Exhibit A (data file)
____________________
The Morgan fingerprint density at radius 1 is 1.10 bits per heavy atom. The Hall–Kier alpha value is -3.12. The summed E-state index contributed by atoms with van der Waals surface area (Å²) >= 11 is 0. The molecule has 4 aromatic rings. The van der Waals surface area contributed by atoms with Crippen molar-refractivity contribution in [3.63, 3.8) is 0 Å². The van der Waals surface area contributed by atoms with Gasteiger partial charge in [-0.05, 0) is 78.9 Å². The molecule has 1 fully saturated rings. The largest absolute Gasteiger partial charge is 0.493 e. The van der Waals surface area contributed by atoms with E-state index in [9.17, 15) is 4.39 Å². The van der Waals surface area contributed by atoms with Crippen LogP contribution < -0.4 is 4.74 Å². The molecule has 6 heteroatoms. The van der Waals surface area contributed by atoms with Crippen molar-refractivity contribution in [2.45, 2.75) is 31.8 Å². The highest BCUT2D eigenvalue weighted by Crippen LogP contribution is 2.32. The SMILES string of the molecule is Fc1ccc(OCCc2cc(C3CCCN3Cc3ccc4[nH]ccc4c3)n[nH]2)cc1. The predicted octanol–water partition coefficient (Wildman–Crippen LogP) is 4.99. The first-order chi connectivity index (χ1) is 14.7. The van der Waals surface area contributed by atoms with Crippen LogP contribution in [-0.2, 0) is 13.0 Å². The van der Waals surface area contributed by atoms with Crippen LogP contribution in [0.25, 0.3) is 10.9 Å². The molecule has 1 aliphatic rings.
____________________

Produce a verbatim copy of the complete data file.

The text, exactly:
The Morgan fingerprint density at radius 1 is 1.10 bits per heavy atom. The Hall–Kier alpha value is -3.12. The summed E-state index contributed by atoms with van der Waals surface area (Å²) >= 11 is 0. The molecule has 4 aromatic rings. The van der Waals surface area contributed by atoms with Crippen molar-refractivity contribution in [3.63, 3.8) is 0 Å². The van der Waals surface area contributed by atoms with Gasteiger partial charge in [-0.05, 0) is 78.9 Å². The molecule has 1 fully saturated rings. The largest absolute Gasteiger partial charge is 0.493 e. The van der Waals surface area contributed by atoms with E-state index in [9.17, 15) is 4.39 Å². The van der Waals surface area contributed by atoms with Crippen LogP contribution < -0.4 is 4.74 Å². The molecule has 6 heteroatoms. The van der Waals surface area contributed by atoms with Crippen molar-refractivity contribution in [2.45, 2.75) is 31.8 Å². The highest BCUT2D eigenvalue weighted by Crippen LogP contribution is 2.32. The SMILES string of the molecule is Fc1ccc(OCCc2cc(C3CCCN3Cc3ccc4[nH]ccc4c3)n[nH]2)cc1. The predicted octanol–water partition coefficient (Wildman–Crippen LogP) is 4.99. The first-order chi connectivity index (χ1) is 14.7. The van der Waals surface area contributed by atoms with Crippen LogP contribution in [-0.2, 0) is 13.0 Å². The van der Waals surface area contributed by atoms with Crippen LogP contribution in [0.25, 0.3) is 10.9 Å². The molecule has 1 aliphatic rings.